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By Chirag Mehta on June 6, 2011
An interaction designer, Joshua Kaufman, had his MacBook stolen a few days back. He is a smart dude. He had installed an app called Hidden on his MacBook before it was stolen. He tracked down the thief and asked the Oakland PD to catch him. They said no. He was frustrated, obviously. He published all the details regarding the theft including the picture of the guy who stole his MacBook on his blog. This story went viral on Twitter and Facebook and made it almost impossible for the cops to ignore it. Oakland PD found the guy and arrested him. Since then the story has been picked up by many major media outlets and became sort of a sensation.
There’s a fine line between peer pressure and social shaming. Many car dealerships in the US have a whiteboard that tracks which sales reps sold how many cars. They also ring a bell every time someone sells a car. It’s a cheesy thing to do, but it sends a clear message to other people to be more aggressive; it’s indeed a form of peer pressure. It’s also an efficient technique to motivate the kids.
In fact, it’s one of the most important gamification elements.
Public shaming has been used in many different ways e.g. send an email out to all the sales people with a list of people highlighted in red that haven’t updated the CRM system. I know of a company that had a practice in place to publicly give a “D’oh! award” to a developer who broke the nightly build. Social shaming is essentially public shaming using social media. During my discussion with many enterprise social software vendors, analysts, and thought leaders I have repeatedly argued that changing end users’ behavior is less likely to succeed unless there’s a significant upside for the end users. What is more likely to work is codifying the real life end user behavior in the software that they use. Social shaming is one of those. One of the ways to achieve this could be by designing software that promotes radical transparency, signals one’s successes to the other, and nudges them to excel without embarrassing them.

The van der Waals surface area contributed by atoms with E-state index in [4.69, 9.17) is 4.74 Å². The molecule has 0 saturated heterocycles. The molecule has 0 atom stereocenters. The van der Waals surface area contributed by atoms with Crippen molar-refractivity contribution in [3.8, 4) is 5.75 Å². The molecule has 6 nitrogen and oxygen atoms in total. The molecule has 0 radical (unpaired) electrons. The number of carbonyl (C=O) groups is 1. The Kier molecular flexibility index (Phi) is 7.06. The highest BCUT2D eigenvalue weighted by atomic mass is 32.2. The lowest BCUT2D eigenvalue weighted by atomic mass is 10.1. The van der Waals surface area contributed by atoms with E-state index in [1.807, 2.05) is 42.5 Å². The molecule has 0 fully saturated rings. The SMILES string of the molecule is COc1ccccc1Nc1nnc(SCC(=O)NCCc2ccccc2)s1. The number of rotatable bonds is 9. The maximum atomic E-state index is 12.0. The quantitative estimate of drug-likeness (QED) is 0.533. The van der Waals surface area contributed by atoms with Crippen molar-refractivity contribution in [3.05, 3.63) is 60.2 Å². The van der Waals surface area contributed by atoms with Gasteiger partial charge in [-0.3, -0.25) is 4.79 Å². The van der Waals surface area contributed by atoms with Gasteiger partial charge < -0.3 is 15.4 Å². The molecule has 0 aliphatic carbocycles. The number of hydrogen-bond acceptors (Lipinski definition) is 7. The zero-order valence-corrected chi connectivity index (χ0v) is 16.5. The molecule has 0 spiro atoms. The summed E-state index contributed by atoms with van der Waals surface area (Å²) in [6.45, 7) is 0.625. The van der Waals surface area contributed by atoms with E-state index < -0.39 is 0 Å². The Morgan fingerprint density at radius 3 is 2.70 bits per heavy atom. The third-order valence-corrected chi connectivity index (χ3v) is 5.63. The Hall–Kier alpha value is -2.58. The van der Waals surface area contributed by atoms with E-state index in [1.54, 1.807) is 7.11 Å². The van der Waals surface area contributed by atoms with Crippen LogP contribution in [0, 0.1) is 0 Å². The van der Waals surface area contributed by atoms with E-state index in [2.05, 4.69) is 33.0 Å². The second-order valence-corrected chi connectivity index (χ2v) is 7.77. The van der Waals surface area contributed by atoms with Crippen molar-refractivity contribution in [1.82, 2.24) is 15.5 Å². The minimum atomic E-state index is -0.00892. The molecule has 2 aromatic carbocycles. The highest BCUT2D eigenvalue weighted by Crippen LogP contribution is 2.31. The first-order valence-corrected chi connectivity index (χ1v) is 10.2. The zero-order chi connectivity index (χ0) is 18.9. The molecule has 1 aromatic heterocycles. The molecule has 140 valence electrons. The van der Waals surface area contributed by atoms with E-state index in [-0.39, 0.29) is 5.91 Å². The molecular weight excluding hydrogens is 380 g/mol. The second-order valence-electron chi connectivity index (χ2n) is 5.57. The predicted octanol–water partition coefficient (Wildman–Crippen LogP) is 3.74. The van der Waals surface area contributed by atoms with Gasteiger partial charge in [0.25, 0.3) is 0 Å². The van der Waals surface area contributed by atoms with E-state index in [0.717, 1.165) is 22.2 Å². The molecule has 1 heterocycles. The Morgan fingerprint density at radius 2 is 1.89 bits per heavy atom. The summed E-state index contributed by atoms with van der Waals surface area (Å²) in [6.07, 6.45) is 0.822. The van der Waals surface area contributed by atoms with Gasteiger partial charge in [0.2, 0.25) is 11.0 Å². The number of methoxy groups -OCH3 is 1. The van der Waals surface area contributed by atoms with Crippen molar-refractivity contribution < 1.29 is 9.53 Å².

Technology, Design, and Innovation strategist at the Office of the CEO, SAP, focusing on technology and architecture strategy and strategic operational, product, and management innovation. Adjunct faculty at Santa Clara University and San Jose State University with the department of computer engineering teaching graduate classes. Frequent speaker at conferences, special events, Chirag blogs at Cloud Computing.